Fisheries Observers

CapMarine is an observer service provider with 18 years of experience in the provision of highly trained (to internationally accepted levels) ship-board and land-based marine scientific observers. Training and deploying scientific and compliance observers as well as delivering accurate data for real-time analysis, are the core functions of the Company.

CapFish initiated the national Offshore Resources Observer Programme (OROP) in South Africa which was the first of its kind in Africa and provided a comprehensive observer package in all the commercial fisheries sectors, including the national and foreign tuna longline sectors. From this platform, CapFish and CapMarine extended their observer capacity to include regional observer programs and provision of services to Regional Fisheries Management Organisations (RFMOs).

International Observer Programs



Commission for the Conservation  of Antarctic Marine Living Resources

CCAMLR adopted a scheme of international scientific observation in 1992. The objectives of the scheme are to gather scientific information to assess the status of marine resources in the Antarctic and to determine the impact of fishing on exploited resources and the possible impact on other species dependent on the harvested resources. Following its formation in 1999 Capfish has deployed more than 100 observers onboard vessels targeting toothfish (Dissostichus spp) and icefish (Channichthyidae) in CCAMLR waters ranging around the Antarctic from the Ross Sea to South Georgia. Foreign countries that request observers are first required to negotiate a “Memorandum of Understanding” (MoU) with the South African government.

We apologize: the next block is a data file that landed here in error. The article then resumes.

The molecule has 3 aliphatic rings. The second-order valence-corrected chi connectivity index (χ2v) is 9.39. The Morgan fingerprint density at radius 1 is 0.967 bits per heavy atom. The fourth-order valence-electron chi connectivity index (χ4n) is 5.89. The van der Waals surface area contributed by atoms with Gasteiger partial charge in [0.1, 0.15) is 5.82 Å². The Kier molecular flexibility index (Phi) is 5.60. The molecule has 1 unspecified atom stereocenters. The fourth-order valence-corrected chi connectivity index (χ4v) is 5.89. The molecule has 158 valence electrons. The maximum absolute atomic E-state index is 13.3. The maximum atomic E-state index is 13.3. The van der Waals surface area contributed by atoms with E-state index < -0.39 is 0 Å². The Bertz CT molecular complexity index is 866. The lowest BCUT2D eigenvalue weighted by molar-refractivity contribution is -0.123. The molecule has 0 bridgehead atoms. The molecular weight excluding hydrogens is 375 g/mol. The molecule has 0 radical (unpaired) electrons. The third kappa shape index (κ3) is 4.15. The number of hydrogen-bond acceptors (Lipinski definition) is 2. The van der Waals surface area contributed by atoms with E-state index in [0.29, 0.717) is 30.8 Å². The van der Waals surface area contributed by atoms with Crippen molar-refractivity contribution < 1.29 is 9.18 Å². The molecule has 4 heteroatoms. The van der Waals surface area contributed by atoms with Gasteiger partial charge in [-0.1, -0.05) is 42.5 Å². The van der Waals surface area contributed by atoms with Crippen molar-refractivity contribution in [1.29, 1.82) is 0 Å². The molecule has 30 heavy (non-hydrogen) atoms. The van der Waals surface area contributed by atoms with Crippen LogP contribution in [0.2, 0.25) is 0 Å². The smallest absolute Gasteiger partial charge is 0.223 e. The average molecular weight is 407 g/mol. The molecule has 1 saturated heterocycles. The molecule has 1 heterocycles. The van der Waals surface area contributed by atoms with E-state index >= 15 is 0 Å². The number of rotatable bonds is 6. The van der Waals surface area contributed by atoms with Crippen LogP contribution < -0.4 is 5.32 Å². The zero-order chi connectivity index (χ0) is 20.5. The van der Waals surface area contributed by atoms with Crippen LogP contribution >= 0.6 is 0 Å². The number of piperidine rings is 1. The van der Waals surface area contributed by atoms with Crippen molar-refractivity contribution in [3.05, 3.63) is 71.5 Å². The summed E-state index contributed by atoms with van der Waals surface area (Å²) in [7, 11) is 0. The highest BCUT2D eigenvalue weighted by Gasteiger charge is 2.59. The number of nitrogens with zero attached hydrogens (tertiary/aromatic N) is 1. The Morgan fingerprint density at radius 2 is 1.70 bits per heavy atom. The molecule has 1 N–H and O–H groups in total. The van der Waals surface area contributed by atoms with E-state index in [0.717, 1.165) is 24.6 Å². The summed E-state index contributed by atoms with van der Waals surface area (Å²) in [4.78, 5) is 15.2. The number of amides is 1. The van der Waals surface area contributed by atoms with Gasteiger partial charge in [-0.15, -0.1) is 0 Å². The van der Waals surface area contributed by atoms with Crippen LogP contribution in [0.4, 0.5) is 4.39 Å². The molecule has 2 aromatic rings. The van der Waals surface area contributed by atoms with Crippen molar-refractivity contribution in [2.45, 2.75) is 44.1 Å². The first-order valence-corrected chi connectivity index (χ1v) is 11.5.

Indian Ocean Tuna Commission

The observers are deployed on the Carrier Vessels (CVs) to monitor the transhipment activities from Large-Scale Tuna Longline Vessels (LSTLVs). The long term objective of the program is to combat Illegal Unreported and Unregulated (IUU) fishing activities in the IOTC area. Specific objectives are to encourage operators of illegal fishing vessels to operate within the legal framework of the IOTC and to enhance the quality and availability of catch data from LSTLVs to improve the scientific assessments of the commercially exploited stock of tuna and tuna-like species. The program started in 2009 and the observers cover 50% of the total deployments in the IOTC area.


International Commission of the Conversation of Atlantic Tunas

To combat Illegal, Unreported and Unregulated (IUU) fishing ICCAT implemented a Regional Observer Programme (ROP) for the transhipment activities of Large Scale Tuna Longline Vessels (LSTLV). The program involves placing an observer on a Carrier Vessel (CV) authorised to receive transhipments from the LSTLVs in the ICCAT convention area (Atlantic Ocean and adjacent areas). Observers are required to record the species identifications and number of products transferred from one vessel to another. They are also required to verify the longliners involved and logistical information of each transhipment conducted. The observer collates the records into a database and submits these to the ICCAT Secretariat.

National Observer Programs



The South African Deep-sea Trawling Industry Association